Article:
Often, when a text is challenged, the challenger states that the text is “inappropriate” for students of that age/grade. What the challenger usually means by “inappropriate” is that she doesn’t want her student to encounter certain scenes or ideas in the text because she fears the student is not old enough or ready enough for them.
Vicky Greenbaum notes in a February 1997 English Journal article:
“Many adults seem convinced of a type of innocence in youth, making them unready to face the sight of death, sex, or evil (which three forces may, according to such a vision, be inextricably linked).
“This vision of innocence persists despite the prevalence of violence on television, in the movies, and in various other highly visible cultural manifestations, along with reallife traumas such as child abuse. In fact, adolescents tend to know far more than wishful thinking surmises. Adults who cling to this vision of youth have a corresponding vision of what’s appropriate, hoping perhaps that if youth are unexposed to certain elements in the world, they will remain pure, and the world will be a better place. Indeed, for such adults a pristine vision of youth often forms a wall between themselves and any adolescents they happen to know.”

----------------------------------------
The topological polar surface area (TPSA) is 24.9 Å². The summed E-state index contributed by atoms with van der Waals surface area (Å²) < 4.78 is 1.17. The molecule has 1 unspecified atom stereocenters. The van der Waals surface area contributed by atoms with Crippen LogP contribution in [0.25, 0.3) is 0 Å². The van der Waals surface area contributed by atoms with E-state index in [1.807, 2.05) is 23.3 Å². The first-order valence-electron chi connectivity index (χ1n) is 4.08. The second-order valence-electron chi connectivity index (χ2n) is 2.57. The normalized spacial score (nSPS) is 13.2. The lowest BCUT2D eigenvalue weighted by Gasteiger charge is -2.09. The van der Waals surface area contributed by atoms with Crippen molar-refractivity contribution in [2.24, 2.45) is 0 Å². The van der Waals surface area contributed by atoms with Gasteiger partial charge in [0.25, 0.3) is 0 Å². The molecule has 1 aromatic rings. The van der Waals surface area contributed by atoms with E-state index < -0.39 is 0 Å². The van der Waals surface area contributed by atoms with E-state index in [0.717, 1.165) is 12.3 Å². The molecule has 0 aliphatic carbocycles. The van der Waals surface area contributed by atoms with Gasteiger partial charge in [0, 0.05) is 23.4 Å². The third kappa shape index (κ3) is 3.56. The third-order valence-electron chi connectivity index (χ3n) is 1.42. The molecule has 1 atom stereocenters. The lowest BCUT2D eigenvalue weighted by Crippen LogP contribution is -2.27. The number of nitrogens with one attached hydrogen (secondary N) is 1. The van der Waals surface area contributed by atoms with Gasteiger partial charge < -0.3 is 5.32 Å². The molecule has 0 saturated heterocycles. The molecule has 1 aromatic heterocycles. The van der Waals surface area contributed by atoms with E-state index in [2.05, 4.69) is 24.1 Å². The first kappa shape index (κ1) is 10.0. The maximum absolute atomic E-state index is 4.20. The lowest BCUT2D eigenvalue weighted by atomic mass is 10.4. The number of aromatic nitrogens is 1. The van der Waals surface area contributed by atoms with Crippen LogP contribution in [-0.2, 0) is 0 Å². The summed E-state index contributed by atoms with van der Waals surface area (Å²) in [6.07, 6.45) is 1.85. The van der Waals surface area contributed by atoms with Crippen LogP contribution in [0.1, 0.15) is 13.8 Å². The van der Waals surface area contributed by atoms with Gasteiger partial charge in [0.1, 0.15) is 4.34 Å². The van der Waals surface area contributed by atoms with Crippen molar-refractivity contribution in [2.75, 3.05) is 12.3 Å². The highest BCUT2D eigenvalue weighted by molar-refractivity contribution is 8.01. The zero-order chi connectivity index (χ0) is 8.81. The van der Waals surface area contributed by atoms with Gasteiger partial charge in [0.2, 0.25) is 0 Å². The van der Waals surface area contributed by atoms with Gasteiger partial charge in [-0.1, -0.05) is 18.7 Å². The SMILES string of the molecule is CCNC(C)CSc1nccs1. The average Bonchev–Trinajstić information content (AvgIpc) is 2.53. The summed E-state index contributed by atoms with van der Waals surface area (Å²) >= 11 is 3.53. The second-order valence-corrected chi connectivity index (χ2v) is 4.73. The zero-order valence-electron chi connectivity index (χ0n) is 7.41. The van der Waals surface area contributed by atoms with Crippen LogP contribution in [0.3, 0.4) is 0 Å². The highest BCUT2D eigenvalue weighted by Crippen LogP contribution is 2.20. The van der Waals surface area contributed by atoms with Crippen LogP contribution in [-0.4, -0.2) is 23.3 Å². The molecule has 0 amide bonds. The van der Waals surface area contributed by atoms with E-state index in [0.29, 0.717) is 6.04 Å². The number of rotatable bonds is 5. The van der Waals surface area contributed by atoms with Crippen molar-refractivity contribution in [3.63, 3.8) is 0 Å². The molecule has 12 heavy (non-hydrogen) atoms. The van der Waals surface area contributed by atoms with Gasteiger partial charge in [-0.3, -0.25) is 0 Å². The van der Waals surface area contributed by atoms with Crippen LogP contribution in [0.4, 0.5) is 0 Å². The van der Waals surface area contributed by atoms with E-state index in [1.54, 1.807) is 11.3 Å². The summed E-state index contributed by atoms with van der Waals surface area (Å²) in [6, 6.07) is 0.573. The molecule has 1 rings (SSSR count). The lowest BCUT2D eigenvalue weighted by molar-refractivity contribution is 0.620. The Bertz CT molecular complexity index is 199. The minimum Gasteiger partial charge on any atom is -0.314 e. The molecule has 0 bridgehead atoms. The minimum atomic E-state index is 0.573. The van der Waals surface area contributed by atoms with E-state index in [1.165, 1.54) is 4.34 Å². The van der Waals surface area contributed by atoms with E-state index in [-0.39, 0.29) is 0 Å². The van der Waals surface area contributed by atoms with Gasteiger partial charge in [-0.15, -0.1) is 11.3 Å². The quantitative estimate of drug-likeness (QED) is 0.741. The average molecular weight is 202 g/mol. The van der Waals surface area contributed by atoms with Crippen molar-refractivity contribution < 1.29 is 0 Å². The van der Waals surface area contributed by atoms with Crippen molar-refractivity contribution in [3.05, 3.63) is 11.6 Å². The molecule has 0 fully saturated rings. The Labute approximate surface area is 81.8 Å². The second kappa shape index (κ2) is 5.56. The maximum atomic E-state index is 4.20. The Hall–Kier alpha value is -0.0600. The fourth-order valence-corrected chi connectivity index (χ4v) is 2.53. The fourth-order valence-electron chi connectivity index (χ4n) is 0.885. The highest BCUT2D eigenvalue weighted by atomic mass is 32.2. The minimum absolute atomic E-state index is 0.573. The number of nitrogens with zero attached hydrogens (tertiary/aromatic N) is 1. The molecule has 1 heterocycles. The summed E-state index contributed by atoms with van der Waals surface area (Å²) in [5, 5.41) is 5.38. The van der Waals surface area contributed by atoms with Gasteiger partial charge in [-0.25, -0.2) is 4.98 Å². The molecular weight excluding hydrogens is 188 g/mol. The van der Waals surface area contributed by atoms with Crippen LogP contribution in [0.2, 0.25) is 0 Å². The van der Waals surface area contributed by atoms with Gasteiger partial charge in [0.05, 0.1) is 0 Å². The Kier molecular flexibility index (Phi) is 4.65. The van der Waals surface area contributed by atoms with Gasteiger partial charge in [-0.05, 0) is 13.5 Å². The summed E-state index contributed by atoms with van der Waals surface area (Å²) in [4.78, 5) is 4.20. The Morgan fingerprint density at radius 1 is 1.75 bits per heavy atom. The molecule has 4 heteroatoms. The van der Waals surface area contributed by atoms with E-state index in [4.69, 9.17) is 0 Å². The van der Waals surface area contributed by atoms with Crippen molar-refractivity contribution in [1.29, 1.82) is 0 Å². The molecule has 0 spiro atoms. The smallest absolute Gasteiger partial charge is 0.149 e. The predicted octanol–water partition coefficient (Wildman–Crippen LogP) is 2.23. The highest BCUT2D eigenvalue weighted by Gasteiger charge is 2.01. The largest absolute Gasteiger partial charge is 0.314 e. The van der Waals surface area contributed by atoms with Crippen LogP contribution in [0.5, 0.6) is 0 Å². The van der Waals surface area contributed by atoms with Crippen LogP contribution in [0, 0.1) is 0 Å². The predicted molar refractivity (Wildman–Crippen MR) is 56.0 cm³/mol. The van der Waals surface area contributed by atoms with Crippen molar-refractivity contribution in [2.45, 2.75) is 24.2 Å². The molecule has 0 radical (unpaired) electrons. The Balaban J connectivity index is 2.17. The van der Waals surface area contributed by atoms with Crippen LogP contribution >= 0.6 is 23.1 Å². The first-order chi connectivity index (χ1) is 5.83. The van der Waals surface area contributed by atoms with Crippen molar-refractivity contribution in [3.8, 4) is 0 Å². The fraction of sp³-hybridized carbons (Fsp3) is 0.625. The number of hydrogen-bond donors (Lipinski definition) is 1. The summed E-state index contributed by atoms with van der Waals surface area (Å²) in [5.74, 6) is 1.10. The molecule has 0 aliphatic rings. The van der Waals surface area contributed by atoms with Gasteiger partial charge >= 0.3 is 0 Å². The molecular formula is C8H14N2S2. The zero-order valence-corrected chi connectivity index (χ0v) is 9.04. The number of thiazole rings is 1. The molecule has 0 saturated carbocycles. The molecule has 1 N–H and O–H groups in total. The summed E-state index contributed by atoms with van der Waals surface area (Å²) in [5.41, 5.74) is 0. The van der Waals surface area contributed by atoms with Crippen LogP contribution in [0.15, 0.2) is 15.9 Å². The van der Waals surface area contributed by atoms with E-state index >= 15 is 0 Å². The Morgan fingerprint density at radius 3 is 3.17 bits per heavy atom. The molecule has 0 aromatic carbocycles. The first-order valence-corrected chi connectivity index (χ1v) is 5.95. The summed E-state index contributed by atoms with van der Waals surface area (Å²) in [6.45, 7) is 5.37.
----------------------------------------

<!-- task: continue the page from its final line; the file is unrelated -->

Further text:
She goes on to say,
“Youth are people already, possessing knowledge and vulnerabilities in ways akin to adults, and their greatest need may be for thoughtful consideration or guidance while making sense of a vast, difficult, not always appropriate world.”
And, we at NCTE agree!
Young adult and children’s author Nancy Garden notes in “The Moral of the Story: Young Adult Authors Speak on Morality, Obligation, and Age Appropriateness,”
“The term “age appropriate” is one of the most misleading and misunderstood terms in English. On its face, it seems reasonable and useful—but the fact is that what is “appropriate” information for one eight-year-old—or eleven-year-old preteen—or sixteen-year-old young adult—varies hugely depending on the individual kid’s maturity, background, education, and experience.”
Vicky Greenbaum adds,
“Current common usage of the term appropriate is derived from the concept of “age-appropriate” behaviors investigated by psychologists, beginning with Jean Piaget…Appropriateness,” while suitable when used to describe behavior, may not accurately describe literature…[and]…recent research refutes the notion that there exist specifically “age-appropriate” concepts or reading material within a curriculum.”
Members of the NCTE Standing Committee Against Censorship agree, and they have been collecting information on pedogogical “appropriateness” in literature—in particular, they’re looking to describe how the texts teachers select to use in their classes are pedagogically appropriate for the curriculum.
If you know of any articles or research on this topic, please send them or their citations along via comments to this blog.